One of the more vivid descriptions of Galveston during the days of the Republic of Texas comes from the travelogue of a young Englishwoman, Matilda Charlotte Houstoun (right, 1815–1892). In the late summer of 1842, Houstoun (pronounced “Haweston”) set out from London in the sailing yacht Dolphin to make a tour of the Gulf of Mexico. She was the daughter of naturalist Edward Jesse, who had obtained a sinecure in the Royal Household as the ceremonial “Gentleman of the Ewery,” an “absurd and useless office” that nonetheless provided him an income of £300 per year, in addition to other perquisites. Jesse went on to hold a series of similar titles, through his friendship with the Duke of Clarence, who eventually succeeded to the throne as William IV (reigned 1830–37).
So it was that Jesse’s daughter, Matilda, grew up on the privileged fringe of the British monarchy—a commoner, perhaps, but an extremely well-connected one. While still in her teens, she married the son of the British ambassador to the Kingdom of Saxony, but he died within a year, and she returned to live at the family home near Bushy Park in London. She subsequently married Captain M.C. Houstoun of the Tenth Hussars, a British cavalry regiment, and together they set out in Dolphin to begin an extensive tour of the Gulf of Mexico. Captain Houstoun was interested in promoting a business venture involving a new device for packing and preserving beef, which involved injecting the veins and arteries of the carcass with saline; his wife would devote her time recording her observations of life in the new republic. Matilda Charlotte Houstoun would later become one of the most successful female English novelists of the nineteenth century, but in the early 1840s, she was still an unknown writer, compiling a travelogue that she would publish under the name “Mrs. Houstoun.”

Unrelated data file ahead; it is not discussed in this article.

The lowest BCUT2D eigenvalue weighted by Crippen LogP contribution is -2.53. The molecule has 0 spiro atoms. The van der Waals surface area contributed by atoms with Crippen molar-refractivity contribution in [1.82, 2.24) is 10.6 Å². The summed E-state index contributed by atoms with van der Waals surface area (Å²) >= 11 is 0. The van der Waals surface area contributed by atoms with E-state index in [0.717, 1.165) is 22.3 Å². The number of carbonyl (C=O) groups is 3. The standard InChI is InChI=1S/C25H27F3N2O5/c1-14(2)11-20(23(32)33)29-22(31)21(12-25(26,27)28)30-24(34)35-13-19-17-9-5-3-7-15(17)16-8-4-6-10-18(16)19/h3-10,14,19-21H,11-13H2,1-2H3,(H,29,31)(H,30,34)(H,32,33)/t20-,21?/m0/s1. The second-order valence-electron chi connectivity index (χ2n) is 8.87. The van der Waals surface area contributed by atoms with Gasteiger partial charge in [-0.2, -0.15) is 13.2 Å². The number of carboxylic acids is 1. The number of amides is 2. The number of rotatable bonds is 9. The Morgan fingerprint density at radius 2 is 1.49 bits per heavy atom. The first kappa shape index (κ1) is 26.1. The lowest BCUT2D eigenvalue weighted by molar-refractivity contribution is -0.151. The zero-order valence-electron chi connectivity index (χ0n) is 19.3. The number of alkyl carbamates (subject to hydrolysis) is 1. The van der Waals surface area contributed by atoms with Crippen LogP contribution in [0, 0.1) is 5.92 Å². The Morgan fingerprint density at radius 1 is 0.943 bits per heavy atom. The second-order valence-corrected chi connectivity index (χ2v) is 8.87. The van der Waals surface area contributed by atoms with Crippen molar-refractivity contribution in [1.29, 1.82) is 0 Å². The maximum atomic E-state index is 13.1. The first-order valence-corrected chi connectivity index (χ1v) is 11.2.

Shortly before Christmas 1842, Dolphin and the Houstouns arrived at Galveston. Mrs. Houstoun was not impressed. It was a town that
gives one, on a first view, no very high idea of its importance. The houses in general are small, though, here and there, an overgrown rickety-looking building speaks of the larger means and higher pretensions of its occupant…It is strange, that here, where bricks could so easily be made, the inhabitants should still continue satisfied with their wooden tenements. The only bricks I saw in Galveston were those forming one solitary chimney. It is calculated that, on an average, these wooden houses last ten years; and in the mean time they are very liable to be blown down…
The city contains about three hundred covered buildings, which a bold person would, or might call houses. There are also four churches; rather a considerable proportion, I should say to the number of inhabitants, which amount only to about two thousand. Then, there are temples, squares, theatres, botanical and zoological gardens; but they are only at present on the ground plan.
I don’t think she was much impressed.
Image: Galveston as depicted in Mrs. Houstoun’s travelogue in the 1840s. From Houstoun’s Texas and the Gulf of Mexico.